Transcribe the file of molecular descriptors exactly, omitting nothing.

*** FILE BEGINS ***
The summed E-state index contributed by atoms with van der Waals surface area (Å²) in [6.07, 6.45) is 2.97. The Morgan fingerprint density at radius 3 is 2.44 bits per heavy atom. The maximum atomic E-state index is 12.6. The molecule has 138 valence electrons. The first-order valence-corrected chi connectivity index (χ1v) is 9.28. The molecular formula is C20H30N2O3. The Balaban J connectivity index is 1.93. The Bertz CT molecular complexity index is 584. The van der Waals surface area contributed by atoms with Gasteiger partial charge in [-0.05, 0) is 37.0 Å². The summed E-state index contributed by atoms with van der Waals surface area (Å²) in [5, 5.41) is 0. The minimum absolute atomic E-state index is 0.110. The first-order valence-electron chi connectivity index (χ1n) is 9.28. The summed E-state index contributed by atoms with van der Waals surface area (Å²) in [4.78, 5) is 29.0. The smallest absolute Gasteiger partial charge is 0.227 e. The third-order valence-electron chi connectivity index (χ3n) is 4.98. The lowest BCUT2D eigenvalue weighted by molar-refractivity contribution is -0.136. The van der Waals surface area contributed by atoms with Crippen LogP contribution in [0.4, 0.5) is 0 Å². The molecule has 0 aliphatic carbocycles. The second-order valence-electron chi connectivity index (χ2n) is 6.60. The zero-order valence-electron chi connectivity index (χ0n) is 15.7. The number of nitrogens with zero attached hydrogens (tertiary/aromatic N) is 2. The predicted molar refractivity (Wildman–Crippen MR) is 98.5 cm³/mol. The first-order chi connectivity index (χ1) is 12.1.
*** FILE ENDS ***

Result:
The summed E-state index contributed by atoms with van der Waals surface area (Å²) in [6.07, 6.45) is 2.97. The Morgan fingerprint density at radius 3 is 2.44 bits per heavy atom. The maximum atomic E-state index is 12.6. The molecule has 138 valence electrons. The first-order valence-corrected chi connectivity index (χ1v) is 9.28. The molecular formula is C20H30N2O3. The Balaban J connectivity index is 1.93. The Bertz CT molecular complexity index is 584. The van der Waals surface area contributed by atoms with Gasteiger partial charge in [-0.05, 0) is 37.0 Å². The summed E-state index contributed by atoms with van der Waals surface area (Å²) in [5, 5.41) is 0. The minimum absolute atomic E-state index is 0.110. The first-order valence-electron chi connectivity index (χ1n) is 9.28. The summed E-state index contributed by atoms with van der Waals surface area (Å²) in [4.78, 5) is 29.0. The smallest absolute Gasteiger partial charge is 0.227 e. The third-order valence-electron chi connectivity index (χ3n) is 4.98. The lowest BCUT2D eigenvalue weighted by molar-refractivity contribution is -0.136. The van der Waals surface area contributed by atoms with Crippen LogP contribution in [0.4, 0.5) is 0 Å². The molecule has 0 aliphatic carbocycles. The second-order valence-electron chi connectivity index (χ2n) is 6.60. The zero-order valence-electron chi connectivity index (χ0n) is 15.7. The number of nitrogens with zero attached hydrogens (tertiary/aromatic N) is 2. The predicted molar refractivity (Wildman–Crippen MR) is 98.5 cm³/mol. The first-order chi connectivity index (χ1) is 12.1.